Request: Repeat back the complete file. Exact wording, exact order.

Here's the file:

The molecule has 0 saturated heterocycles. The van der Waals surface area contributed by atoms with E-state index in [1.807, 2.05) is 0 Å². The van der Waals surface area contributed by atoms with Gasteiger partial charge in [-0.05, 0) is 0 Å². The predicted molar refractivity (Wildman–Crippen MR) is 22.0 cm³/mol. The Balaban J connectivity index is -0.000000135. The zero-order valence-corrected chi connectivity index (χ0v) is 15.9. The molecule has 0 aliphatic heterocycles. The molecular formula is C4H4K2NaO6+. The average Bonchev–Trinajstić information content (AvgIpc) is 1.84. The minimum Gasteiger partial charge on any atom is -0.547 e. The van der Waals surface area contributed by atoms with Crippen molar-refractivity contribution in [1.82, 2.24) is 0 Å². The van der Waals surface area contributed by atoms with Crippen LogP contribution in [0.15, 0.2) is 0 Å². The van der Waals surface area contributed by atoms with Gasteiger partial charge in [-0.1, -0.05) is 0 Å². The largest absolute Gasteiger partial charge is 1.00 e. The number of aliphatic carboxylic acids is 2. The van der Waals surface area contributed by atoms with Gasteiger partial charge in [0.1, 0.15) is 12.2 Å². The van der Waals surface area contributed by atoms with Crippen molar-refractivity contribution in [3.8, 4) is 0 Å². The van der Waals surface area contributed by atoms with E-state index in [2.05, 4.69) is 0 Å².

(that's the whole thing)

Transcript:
The molecule has 0 saturated heterocycles. The van der Waals surface area contributed by atoms with E-state index in [1.807, 2.05) is 0 Å². The van der Waals surface area contributed by atoms with Gasteiger partial charge in [-0.05, 0) is 0 Å². The predicted molar refractivity (Wildman–Crippen MR) is 22.0 cm³/mol. The Balaban J connectivity index is -0.000000135. The zero-order valence-corrected chi connectivity index (χ0v) is 15.9. The molecule has 0 aliphatic heterocycles. The molecular formula is C4H4K2NaO6+. The average Bonchev–Trinajstić information content (AvgIpc) is 1.84. The minimum Gasteiger partial charge on any atom is -0.547 e. The van der Waals surface area contributed by atoms with Crippen molar-refractivity contribution in [1.82, 2.24) is 0 Å². The van der Waals surface area contributed by atoms with Crippen LogP contribution in [0.15, 0.2) is 0 Å². The van der Waals surface area contributed by atoms with Gasteiger partial charge in [-0.1, -0.05) is 0 Å². The largest absolute Gasteiger partial charge is 1.00 e. The number of aliphatic carboxylic acids is 2. The van der Waals surface area contributed by atoms with Gasteiger partial charge in [0.1, 0.15) is 12.2 Å². The van der Waals surface area contributed by atoms with Crippen molar-refractivity contribution in [3.8, 4) is 0 Å². The van der Waals surface area contributed by atoms with E-state index in [2.05, 4.69) is 0 Å².